Political Updates

Is The President’s Speech on the Connecticut Shooting the Beginning of Real Change?

Words: Charles Regnante

President Barack Obama emotionally addressed the people of Newtown, Connecticut at an interfaith vigil on Sunday. After assuaging victims’ families in classrooms at Newtown High School, the president said he would do everything in his power to “engage” a dialogue with Americans, including increasing law enforcement and mental health professionals, because “we can’t tolerate this anymore. These tragedies must end. And to end them we must change.”

The president was not specific about what he thought would be necessary and did not even use the word “gun” in his remarks, but his speech was broadly perceived as a prelude to a call for more limits and restrictions on the availability of firearms. The president later asked whether the country as a whole could ask itself whether it was doing everything it could to meet its obligations in protecting all children. “This job of protecting kids and teaching them well is something we can only do together, with the help of friends and neighbors, with the help of a community, and the help of a nation.”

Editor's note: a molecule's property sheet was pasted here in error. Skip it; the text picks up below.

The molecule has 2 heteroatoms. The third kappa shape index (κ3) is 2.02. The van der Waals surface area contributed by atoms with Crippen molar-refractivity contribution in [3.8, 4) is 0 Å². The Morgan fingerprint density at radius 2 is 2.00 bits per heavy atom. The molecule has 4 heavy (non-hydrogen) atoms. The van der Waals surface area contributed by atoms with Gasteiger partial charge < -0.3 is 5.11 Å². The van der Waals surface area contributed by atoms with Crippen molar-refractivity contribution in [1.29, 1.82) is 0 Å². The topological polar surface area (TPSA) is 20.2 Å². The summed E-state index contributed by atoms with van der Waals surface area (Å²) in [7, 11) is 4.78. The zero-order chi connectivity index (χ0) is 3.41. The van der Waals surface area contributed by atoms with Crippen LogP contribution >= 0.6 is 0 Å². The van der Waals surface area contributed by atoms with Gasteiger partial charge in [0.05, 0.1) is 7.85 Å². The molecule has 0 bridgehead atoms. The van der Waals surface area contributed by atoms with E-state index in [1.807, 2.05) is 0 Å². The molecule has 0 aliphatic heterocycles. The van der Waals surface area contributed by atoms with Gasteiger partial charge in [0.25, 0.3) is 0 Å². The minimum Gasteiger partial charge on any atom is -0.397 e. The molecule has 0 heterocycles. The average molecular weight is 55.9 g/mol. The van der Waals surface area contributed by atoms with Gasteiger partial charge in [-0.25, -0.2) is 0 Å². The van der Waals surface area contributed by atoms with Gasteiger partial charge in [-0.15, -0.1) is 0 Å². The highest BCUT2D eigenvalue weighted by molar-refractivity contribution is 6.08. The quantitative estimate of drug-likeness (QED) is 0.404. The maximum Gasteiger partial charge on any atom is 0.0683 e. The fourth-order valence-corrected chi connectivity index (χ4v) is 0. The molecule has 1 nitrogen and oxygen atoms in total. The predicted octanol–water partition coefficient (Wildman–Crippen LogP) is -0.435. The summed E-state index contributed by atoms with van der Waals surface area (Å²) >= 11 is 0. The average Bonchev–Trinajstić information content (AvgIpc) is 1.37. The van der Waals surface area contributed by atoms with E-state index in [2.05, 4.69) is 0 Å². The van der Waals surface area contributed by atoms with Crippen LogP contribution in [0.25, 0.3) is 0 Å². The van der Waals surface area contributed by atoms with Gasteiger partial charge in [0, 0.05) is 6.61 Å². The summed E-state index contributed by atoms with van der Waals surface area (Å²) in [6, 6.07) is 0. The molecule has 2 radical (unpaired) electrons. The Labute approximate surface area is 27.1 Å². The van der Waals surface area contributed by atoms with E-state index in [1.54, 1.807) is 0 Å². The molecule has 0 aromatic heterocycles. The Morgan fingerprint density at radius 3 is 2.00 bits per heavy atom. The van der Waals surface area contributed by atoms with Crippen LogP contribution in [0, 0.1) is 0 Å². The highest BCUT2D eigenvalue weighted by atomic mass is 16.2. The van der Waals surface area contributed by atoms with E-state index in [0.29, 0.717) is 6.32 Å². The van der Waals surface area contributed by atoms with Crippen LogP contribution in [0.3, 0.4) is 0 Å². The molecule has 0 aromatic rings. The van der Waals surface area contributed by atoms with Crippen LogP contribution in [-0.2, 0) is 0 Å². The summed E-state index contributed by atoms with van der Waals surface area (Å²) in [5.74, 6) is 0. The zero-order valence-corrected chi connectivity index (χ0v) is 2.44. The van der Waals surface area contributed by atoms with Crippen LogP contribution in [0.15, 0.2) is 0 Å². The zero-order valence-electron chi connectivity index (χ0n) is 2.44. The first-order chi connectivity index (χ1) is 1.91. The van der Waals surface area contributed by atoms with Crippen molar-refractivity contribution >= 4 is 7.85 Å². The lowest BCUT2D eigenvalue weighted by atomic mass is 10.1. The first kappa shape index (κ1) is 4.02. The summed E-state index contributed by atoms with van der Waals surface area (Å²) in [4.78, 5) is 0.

The president took the first minutes of his speech to recite scripture and remember those lost when alleged shooter, Adam Lanza broke into the elementary school with a semiautomatic rifle and two handguns, opening fire before committing suicide. After the president cited the names of the faculty members who died in the attack, he gave a few words of sympathy. “They responded as we all hope we might respond in such terrifying circumstances; with courage and with love, giving their lives to protect the children in their care,” he said.

The president said on Friday it was time for “meaningful action” to prevent such tragedies, “regardless of the politics.” This is a slight but noticeable shift for Obama, who has not actively pursued stricter gun control during his four years in office despite pledges to do so during his 2008 candidacy. But with so many young victims, a bipartisan group of lawmakers and activists emerged over the weekend suggesting now was the time to push gun control.

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